A Comprehensive Response to the Humanitarian Crisis in the former Yugoslavia
|Publisher||UN High Commissioner for Refugees|
|Publication Date||24 July 1992|
|Citation / Document Symbol||HCR/IMFY/1992/2|
|Cite as||UN High Commissioner for Refugees, A Comprehensive Response to the Humanitarian Crisis in the former Yugoslavia, 24 July 1992, HCR/IMFY/1992/2, available at: http://www.refworld.org/docid/438ec8aa2.html [accessed 20 May 2013]|
24 July 1992
1. The United Nations High Commissioner for Refugees (UNHCR), designated by the Secretary-General of the United Nations as the lead agency for humanitarian relief in the former Yugoslavia, is providing protection and assistance to 1.8 million refugees and displaced persons as well as some 850,000 persons affected by the ongoing conflict in Bosnia and Herzegovina. Following the deployment of the United Nations Protection Force (UNPROFOR), and in accordance with the United Nations peace-keeping plan, UNHCR has been entrusted with the design and implementation of a scheme to facilitate the voluntary return of the displaced to their homes in the United Nations Protected Areas (S/23592). UNHCR's activities are being undertaken jointly with UNICEF and WHO, in close cooperation with UNPROFOR, as well as with the International Committee of the Red Cross (ICRC). The Secretary-General and the United Nations Department of Humanitarian Affairs have been kept closely informed of developments and have provided their full support to the humanitarian action.
2. Despite all efforts, the displacement has reached dramatic proportions, placing an enormous burden on receiving States and rapidly exhausting the resources available to meet the needs of refugees, displaced persons and civilians under siege. The population flow continues unabated amidst growing conflict and spreading tensions, and with little hope for early solutions in sight.
3. It is against this background of a large-scale and complicated refugee situation that the High Commissioner, following consultations with the Secretary-General and a number of Governments, and in close coordination with the United Nations Department of Humanitarian Affairs, has convened an informal international meeting at the ministerial level, with the objective of launching an initiative, on the one hand to address the immediate humanitarian needs of the victims and receiving States and, on the other, to intensify the action in search of a lasting solution to the plight of the victims of the conflict. The pursuit of these dual objectives demands concerted and coherent action towards a comprehensive approach which serves to: i) enhance respect for human rights and humanitarian law; ii) strengthen efforts to prevent or contain displacement; iii) provide temporary refuge and material assistance for those in need of international protection; and iv) initiate action to create conditions, including for the socio-economic rehabilitation of affected areas, in order to encourage refugees and displaced persons to return home. These components are inter-linked. They must be pursued simultaneously, yet flexibly, taking into account the evolving nature of the situation and the emerging opportunities for solutions.
4. The effective implementation of a comprehensive approach requires the commitment and contribution of various parties, including the States emerging from the former Yugoslavia, the States which offer temporary protection to refugees, donor governments, international and non-governmental organizations (NGOs) and the international community at large. Appropriate burden-sharing mechanisms, based on the notion of international solidarity and respect for human rights and humanitarian principles, must underlie such a comprehensive approach. The enormity of the humanitarian needs, as well as of efforts which must be launched eventually for reconstruction of the former Yugoslavia, also require enhanced cooperation and coordination among the various international agencies.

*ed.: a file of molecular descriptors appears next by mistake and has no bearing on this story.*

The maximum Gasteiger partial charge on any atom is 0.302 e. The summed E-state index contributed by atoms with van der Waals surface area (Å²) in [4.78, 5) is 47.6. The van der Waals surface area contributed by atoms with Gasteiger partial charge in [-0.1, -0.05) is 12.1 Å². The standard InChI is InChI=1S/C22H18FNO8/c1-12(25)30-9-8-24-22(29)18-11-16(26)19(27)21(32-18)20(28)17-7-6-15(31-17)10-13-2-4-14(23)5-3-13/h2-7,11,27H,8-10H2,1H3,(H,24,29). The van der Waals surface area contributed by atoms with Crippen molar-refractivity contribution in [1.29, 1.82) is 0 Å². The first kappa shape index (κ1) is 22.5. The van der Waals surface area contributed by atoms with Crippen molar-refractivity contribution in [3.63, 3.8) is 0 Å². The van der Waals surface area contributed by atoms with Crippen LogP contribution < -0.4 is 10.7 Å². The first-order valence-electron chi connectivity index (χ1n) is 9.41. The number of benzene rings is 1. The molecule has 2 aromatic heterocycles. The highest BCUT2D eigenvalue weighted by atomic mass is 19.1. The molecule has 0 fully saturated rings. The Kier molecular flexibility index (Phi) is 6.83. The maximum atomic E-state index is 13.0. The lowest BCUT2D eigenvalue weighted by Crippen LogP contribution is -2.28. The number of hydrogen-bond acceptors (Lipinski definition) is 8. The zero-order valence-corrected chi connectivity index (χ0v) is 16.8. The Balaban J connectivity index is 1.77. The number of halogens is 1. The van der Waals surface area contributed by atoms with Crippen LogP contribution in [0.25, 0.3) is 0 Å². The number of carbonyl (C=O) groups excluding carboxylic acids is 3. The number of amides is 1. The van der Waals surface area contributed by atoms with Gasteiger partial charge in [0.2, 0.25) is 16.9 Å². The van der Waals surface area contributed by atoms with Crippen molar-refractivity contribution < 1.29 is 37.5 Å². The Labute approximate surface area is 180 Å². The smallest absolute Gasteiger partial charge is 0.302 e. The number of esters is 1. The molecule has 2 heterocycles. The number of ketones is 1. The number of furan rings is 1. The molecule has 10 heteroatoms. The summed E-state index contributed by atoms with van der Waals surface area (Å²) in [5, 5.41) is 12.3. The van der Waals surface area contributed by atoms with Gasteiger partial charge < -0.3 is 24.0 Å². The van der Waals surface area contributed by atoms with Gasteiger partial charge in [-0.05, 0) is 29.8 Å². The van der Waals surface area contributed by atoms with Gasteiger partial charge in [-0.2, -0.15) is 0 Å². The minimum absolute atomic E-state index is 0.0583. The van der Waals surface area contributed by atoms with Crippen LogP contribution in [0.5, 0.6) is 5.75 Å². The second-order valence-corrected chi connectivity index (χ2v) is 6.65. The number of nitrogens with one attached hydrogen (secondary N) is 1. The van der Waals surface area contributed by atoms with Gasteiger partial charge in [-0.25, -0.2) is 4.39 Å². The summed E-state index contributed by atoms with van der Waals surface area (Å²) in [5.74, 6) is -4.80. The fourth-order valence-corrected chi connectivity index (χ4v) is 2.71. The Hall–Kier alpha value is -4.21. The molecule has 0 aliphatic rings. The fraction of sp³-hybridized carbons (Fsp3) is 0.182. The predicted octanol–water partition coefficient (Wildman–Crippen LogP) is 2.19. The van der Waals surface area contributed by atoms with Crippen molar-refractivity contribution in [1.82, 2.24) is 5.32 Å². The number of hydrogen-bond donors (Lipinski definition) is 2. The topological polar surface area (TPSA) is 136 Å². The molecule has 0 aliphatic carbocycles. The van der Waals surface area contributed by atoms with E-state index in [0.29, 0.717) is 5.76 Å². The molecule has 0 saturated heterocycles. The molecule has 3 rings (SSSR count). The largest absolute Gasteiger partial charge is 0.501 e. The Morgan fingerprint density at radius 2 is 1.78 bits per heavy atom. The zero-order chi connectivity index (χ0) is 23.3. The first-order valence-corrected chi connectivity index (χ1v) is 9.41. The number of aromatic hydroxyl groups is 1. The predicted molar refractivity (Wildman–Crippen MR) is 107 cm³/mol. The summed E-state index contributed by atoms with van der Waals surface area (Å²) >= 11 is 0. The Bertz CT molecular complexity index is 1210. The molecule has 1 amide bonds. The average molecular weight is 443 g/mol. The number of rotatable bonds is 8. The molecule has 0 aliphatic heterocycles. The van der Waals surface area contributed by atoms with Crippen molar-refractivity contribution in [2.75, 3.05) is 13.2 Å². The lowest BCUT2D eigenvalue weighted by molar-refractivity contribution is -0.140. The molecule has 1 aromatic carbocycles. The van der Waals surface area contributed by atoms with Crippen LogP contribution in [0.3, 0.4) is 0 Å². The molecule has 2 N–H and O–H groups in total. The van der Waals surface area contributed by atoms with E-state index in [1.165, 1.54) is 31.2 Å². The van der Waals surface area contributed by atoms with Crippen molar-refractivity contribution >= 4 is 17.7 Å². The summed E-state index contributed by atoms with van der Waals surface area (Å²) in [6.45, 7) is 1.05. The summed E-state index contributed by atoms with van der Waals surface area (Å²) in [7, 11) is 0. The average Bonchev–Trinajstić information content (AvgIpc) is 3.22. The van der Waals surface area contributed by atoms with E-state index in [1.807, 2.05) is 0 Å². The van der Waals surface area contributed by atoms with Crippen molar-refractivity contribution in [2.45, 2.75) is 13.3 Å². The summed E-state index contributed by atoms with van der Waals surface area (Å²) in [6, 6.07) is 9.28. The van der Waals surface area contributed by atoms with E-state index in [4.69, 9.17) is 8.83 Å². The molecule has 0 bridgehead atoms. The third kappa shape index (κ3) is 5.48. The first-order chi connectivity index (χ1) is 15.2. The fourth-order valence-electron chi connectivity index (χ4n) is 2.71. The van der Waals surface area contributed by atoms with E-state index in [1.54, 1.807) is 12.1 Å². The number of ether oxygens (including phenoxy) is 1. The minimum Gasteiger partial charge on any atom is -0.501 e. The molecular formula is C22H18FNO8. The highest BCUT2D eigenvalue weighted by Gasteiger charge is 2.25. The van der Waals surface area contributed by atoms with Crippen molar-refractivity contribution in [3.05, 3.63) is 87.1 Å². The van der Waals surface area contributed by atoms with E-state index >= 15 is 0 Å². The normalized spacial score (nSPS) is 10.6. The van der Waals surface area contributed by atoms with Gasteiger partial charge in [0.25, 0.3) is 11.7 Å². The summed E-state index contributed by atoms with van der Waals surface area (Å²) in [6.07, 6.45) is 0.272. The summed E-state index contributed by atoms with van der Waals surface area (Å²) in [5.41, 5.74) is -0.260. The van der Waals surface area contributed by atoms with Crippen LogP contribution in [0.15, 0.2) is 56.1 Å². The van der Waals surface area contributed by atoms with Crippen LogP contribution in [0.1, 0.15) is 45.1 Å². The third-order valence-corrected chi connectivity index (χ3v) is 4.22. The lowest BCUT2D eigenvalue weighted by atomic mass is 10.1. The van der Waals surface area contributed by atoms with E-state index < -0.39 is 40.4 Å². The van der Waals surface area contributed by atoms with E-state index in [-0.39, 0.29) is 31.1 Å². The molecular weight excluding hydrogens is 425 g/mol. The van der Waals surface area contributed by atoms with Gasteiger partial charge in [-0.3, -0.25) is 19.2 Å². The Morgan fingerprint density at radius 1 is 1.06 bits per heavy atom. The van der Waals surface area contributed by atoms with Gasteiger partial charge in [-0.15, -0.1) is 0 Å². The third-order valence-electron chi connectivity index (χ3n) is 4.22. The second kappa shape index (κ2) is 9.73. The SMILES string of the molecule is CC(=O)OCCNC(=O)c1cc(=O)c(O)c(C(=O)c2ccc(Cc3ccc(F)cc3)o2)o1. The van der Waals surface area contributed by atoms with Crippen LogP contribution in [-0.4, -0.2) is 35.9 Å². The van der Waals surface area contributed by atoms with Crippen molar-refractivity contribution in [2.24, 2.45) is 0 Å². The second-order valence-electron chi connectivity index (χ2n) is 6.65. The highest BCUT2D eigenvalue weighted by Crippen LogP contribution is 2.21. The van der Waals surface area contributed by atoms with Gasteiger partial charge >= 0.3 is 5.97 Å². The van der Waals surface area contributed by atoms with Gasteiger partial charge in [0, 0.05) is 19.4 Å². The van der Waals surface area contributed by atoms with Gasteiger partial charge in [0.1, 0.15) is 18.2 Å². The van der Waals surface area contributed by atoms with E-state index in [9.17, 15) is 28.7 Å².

5. In promoting such an approach, it should be emphasized at the outset that the problem in the former Yugoslavia cannot be resolved by humanitarianism alone. However, a comprehensive humanitarian approach can help to create an impetus for decisive political action to end the conflict and address the underlying causes. The following paragraphs outline the elements which could form the basis for such an approach.
I. ELEMENTS OF A COMPREHENSIVE APPROACH
1. Respect for Human Rights and Humanitarian Law
6. The situation in the former Yugoslavia has been characterized by widespread atrocities, disregard for humanitarian law and massive violations of human rights, particularly targeted against civilians on grounds of national, ethnic or religious origin. Some of the most preoccupying features include systematic expulsions, forcible relocations, assassinations and occupation or destruction of homes, particularly in Bosnia and Herzegovina and parts of Croatia. International relief workers have also been subjected to attacks. The reaffirmation of basic human rights and humanitarian law principles must be an essential element of a comprehensive humanitarian approach, and demands for their respect should be pursued vigorously at the highest political levels. The commendable efforts of the ICRC to negotiate agreements respecting the provisions of the 1949 Geneva Conventions and their Additional Protocols must be supported. The States emerging from the former Yugoslavia should be strongly encouraged to develop legislation and build institutions for the protection of human rights, particularly those of minorities.
2. Preventive Protection
7. An important objective of humanitarian action in the former Yugoslavia has been, and should continue to be, to prevent and contain displacement, to the extent possible, by providing protection and assistance to victims of the conflict who might otherwise feel compelled to move. The continuation of hostilities, the growing atrocities and mounting tensions in a number of areas still free of conflict are obvious limitations to such preventive protection. Therefore preventive protection should not prejudice the right to seek asylum. On the other hand, while the results of a preventive strategy are difficult to assess for obvious reasons, such a strategy appears to have had some effect in containing the problem in the former Yugoslavia. Therefore, it is incumbent on the international community to pursue every opportunity for preventive action in order to reduce the factors which compel displacement and ease the way for early resolution of the problem.